Fast Five Quiz: Aortic Stenosis

Yasmine S. Ali, MD


June 25, 2019

The American College of Cardiology recommends considering percutaneous coronary intervention in all patients with significant proximal coronary stenosis in major coronary arteries before TAVR.

Percutaneous balloon valvuloplasty is used as a palliative measure in critically ill adult patients who are not surgical candidates, or as a bridge to aortic valve replacement in critically ill patients. The high rate of restenosis and the absence of a mortality benefit preclude its use as a definitive treatment method in adults with severe aortic stenosis.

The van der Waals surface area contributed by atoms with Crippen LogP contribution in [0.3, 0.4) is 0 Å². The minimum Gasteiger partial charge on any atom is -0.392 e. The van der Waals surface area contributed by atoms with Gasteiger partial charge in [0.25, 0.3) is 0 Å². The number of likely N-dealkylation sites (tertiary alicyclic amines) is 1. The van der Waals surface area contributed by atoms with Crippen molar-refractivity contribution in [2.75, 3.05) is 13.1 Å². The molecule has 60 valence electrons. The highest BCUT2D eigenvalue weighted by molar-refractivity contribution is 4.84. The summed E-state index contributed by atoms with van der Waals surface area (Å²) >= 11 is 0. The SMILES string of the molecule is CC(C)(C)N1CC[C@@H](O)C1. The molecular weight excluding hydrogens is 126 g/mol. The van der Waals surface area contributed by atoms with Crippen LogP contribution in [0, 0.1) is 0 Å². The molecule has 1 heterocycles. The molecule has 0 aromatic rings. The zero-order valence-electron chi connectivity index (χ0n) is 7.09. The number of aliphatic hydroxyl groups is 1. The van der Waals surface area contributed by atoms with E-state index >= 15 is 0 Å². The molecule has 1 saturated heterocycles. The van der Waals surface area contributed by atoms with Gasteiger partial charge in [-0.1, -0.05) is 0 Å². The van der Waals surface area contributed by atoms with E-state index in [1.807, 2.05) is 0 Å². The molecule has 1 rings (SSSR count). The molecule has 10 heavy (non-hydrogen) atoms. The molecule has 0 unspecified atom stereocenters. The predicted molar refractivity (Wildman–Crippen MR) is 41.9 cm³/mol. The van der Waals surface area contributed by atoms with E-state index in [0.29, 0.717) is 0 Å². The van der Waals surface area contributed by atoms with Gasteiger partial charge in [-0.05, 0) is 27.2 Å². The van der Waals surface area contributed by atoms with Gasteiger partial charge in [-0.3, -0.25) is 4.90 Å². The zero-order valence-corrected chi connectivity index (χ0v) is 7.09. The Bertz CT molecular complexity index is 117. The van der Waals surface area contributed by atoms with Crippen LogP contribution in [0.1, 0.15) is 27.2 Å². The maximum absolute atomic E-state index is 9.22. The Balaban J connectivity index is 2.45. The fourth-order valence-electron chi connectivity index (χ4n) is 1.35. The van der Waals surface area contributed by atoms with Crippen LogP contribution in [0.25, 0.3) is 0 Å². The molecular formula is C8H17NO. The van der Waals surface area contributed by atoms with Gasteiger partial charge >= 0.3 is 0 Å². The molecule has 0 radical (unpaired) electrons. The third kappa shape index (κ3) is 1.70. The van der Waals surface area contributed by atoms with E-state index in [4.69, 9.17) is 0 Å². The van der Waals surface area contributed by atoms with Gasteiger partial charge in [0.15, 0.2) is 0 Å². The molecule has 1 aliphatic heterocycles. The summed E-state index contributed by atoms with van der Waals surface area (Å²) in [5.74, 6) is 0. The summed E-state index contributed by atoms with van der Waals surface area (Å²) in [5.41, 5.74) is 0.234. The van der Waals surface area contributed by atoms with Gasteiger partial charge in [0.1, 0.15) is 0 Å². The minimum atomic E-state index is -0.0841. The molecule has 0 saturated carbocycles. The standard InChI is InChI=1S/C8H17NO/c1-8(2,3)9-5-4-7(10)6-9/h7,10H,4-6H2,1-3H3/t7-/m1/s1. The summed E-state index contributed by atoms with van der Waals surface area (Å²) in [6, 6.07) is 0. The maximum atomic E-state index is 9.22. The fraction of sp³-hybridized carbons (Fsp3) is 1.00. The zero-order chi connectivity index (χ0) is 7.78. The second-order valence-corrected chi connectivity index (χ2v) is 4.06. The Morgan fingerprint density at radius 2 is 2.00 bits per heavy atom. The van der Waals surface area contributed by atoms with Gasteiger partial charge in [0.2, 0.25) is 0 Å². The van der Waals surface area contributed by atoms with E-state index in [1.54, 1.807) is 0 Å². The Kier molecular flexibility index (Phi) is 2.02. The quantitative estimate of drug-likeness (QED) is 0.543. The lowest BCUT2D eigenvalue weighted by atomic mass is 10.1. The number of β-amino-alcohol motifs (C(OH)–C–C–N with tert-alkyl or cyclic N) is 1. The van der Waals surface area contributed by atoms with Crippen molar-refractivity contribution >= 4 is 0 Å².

In most adults with symptomatic, severe aortic stenosis, aortic valve replacement is the surgical treatment of choice. If concomitant coronary disease is present, aortic valve replacement and coronary artery bypass graft should be performed simultaneously. Successful aortic valve replacement produces substantial clinical and hemodynamic improvement in patients with aortic stenosis, including octogenarians.

Antibiotic prophylaxis for the prevention of bacterial endocarditis is no longer recommended in patients with valvular aortic stenosis.

Read more on the treatment of aortic stenosis.

Follow Medscape on Facebook, Twitter, Instagram, and YouTube


Comments on Medscape are moderated and should be professional in tone and on topic. You must declare any conflicts of interest related to your comments and responses. Please see our Commenting Guide for further information. We reserve the right to remove posts at our sole discretion.